Friday, December 12, 2014

Practicing delight

Today, as "Crumbs of Comfort" celebrates its 3,000th page view, our post from a reader in Raleigh, NC, USA, is a clipping she saved from the April 25, 2007 issue of The Christian Science Monitor. The author was Susi Gregg Fowler. The photo comes from a reader in St. Louis, MO, USA.

"My friend's daughter wanted an 'A' in algebra. And because her teacher had a school-wide reputation for being tough, she knew it was going to be a struggle. Night after night, my friend and her husband watched their daughter struggle with math homework. They listened to her practice the powers of 10 and, amazed, saw her studying diligently for tests. One day my friend walked in on her daughter smiling beatifically from the couch. 'What's going on?' she asked. 'You sure look happy.'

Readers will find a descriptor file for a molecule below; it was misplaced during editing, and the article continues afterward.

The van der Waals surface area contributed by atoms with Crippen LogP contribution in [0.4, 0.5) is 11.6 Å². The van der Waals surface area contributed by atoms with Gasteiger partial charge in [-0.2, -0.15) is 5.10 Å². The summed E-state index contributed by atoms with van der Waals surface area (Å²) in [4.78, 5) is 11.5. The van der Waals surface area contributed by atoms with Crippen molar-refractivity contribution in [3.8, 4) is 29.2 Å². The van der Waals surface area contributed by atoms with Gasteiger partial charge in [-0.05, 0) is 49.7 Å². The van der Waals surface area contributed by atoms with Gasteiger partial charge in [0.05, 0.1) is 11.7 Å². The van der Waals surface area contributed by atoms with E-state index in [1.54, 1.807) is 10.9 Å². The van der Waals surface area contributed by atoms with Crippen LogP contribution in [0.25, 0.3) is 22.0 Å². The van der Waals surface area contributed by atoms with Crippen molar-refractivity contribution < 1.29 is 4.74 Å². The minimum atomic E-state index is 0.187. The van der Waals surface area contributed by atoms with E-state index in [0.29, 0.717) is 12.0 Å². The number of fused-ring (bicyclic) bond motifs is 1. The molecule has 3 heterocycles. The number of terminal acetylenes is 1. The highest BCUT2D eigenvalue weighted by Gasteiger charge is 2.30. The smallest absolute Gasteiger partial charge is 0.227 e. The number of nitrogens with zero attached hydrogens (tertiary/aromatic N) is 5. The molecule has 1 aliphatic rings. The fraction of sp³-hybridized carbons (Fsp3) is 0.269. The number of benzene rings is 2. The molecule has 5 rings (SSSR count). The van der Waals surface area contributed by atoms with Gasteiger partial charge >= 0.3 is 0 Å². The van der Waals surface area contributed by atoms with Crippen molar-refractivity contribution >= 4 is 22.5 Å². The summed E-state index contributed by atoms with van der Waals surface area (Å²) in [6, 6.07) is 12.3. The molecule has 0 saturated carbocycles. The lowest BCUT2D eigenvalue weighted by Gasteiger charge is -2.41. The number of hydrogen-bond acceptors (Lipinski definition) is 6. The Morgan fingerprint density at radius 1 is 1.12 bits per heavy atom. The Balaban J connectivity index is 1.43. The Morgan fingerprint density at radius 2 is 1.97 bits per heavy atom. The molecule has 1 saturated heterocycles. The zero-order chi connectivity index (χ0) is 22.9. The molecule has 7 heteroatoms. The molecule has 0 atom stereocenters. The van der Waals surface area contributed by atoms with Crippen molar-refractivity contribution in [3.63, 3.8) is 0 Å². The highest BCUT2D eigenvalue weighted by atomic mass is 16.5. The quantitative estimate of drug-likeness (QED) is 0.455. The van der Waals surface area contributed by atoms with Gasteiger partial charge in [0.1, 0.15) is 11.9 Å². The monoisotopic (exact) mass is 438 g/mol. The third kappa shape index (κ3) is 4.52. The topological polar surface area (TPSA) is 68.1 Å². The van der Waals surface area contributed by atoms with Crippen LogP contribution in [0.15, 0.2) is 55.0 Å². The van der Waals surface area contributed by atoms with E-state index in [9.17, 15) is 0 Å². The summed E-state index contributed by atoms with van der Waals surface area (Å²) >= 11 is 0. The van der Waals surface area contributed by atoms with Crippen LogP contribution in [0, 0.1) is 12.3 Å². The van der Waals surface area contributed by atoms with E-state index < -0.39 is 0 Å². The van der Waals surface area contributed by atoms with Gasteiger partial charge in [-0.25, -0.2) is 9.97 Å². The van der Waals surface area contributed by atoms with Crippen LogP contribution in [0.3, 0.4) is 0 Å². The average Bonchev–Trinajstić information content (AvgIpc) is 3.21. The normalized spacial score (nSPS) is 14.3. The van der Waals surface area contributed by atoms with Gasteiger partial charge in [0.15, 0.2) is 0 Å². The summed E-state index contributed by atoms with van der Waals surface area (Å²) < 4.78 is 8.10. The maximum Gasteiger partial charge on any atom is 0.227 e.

The face of joy

"Her daughter smiled up at her. 'I'm practicing delight,' she said. My friend was baffled. Was this the religious practice of some cult? A theater exercise? 'What do you mean?' she finally asked. Her daughter continued to smile.

"'This is the way I'm going to look when Mrs. B tells me I got an A in Algebra. I'm practicing delight.'

"My friend was charmed, as was I when she told me. How often, I thought, do I practice the opposite of what this young girl chose? By worrying, or what some call 'catastrophizing' -- imagining the worst. How much more fun to practice delight. At worst, we could lift our spirits for a time. At best, we might master the face of joy. If this isn't a religious practice, it ought to be!"

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